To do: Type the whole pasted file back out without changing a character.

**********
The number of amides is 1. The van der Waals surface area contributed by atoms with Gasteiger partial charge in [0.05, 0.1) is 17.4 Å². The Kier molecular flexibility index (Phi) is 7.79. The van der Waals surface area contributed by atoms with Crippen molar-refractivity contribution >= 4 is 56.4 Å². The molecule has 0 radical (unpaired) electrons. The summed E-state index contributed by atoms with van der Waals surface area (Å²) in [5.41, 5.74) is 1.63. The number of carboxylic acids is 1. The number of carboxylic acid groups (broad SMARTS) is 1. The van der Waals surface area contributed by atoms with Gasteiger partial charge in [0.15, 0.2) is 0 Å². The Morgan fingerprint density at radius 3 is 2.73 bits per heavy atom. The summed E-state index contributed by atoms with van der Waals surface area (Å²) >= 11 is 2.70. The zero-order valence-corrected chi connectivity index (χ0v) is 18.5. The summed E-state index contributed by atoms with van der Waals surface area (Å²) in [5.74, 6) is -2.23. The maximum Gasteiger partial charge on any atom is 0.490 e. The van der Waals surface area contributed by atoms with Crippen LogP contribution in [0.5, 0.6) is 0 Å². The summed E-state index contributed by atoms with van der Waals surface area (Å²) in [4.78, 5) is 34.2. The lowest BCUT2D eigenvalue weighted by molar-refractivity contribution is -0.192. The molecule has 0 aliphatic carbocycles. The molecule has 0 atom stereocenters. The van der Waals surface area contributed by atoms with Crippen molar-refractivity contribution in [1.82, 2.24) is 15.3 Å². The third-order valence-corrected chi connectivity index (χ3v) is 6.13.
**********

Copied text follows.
The number of amides is 1. The van der Waals surface area contributed by atoms with Gasteiger partial charge in [0.05, 0.1) is 17.4 Å². The Kier molecular flexibility index (Phi) is 7.79. The van der Waals surface area contributed by atoms with Crippen molar-refractivity contribution >= 4 is 56.4 Å². The molecule has 0 radical (unpaired) electrons. The summed E-state index contributed by atoms with van der Waals surface area (Å²) in [5.41, 5.74) is 1.63. The number of carboxylic acids is 1. The number of carboxylic acid groups (broad SMARTS) is 1. The van der Waals surface area contributed by atoms with Gasteiger partial charge in [0.15, 0.2) is 0 Å². The Morgan fingerprint density at radius 3 is 2.73 bits per heavy atom. The summed E-state index contributed by atoms with van der Waals surface area (Å²) >= 11 is 2.70. The zero-order valence-corrected chi connectivity index (χ0v) is 18.5. The summed E-state index contributed by atoms with van der Waals surface area (Å²) in [5.74, 6) is -2.23. The maximum Gasteiger partial charge on any atom is 0.490 e. The van der Waals surface area contributed by atoms with Crippen LogP contribution in [0.5, 0.6) is 0 Å². The summed E-state index contributed by atoms with van der Waals surface area (Å²) in [4.78, 5) is 34.2. The lowest BCUT2D eigenvalue weighted by molar-refractivity contribution is -0.192. The molecule has 0 aliphatic carbocycles. The molecule has 0 atom stereocenters. The van der Waals surface area contributed by atoms with Crippen molar-refractivity contribution in [1.82, 2.24) is 15.3 Å². The third-order valence-corrected chi connectivity index (χ3v) is 6.13.